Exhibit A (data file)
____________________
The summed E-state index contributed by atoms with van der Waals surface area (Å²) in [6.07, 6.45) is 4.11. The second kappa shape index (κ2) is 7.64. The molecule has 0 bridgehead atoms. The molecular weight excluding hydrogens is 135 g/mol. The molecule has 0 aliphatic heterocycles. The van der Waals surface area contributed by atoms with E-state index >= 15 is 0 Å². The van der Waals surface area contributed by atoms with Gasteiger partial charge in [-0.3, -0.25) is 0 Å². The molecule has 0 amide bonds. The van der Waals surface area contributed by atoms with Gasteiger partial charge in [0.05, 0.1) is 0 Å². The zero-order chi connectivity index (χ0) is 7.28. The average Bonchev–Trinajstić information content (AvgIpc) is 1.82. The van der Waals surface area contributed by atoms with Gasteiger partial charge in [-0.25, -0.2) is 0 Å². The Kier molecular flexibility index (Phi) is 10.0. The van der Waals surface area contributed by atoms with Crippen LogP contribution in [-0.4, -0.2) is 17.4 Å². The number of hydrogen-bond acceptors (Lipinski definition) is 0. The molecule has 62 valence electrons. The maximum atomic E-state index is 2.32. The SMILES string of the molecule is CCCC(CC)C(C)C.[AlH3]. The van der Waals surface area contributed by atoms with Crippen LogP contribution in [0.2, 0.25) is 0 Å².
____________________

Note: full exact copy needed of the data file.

The summed E-state index contributed by atoms with van der Waals surface area (Å²) in [6.07, 6.45) is 4.11. The second kappa shape index (κ2) is 7.64. The molecule has 0 bridgehead atoms. The molecular weight excluding hydrogens is 135 g/mol. The molecule has 0 aliphatic heterocycles. The van der Waals surface area contributed by atoms with E-state index >= 15 is 0 Å². The van der Waals surface area contributed by atoms with Gasteiger partial charge in [-0.3, -0.25) is 0 Å². The molecule has 0 amide bonds. The van der Waals surface area contributed by atoms with Gasteiger partial charge in [0.05, 0.1) is 0 Å². The zero-order chi connectivity index (χ0) is 7.28. The average Bonchev–Trinajstić information content (AvgIpc) is 1.82. The van der Waals surface area contributed by atoms with Gasteiger partial charge in [-0.25, -0.2) is 0 Å². The Kier molecular flexibility index (Phi) is 10.0. The van der Waals surface area contributed by atoms with Crippen LogP contribution in [-0.4, -0.2) is 17.4 Å². The number of hydrogen-bond acceptors (Lipinski definition) is 0. The molecule has 62 valence electrons. The maximum atomic E-state index is 2.32. The SMILES string of the molecule is CCCC(CC)C(C)C.[AlH3]. The van der Waals surface area contributed by atoms with Crippen LogP contribution in [0.2, 0.25) is 0 Å².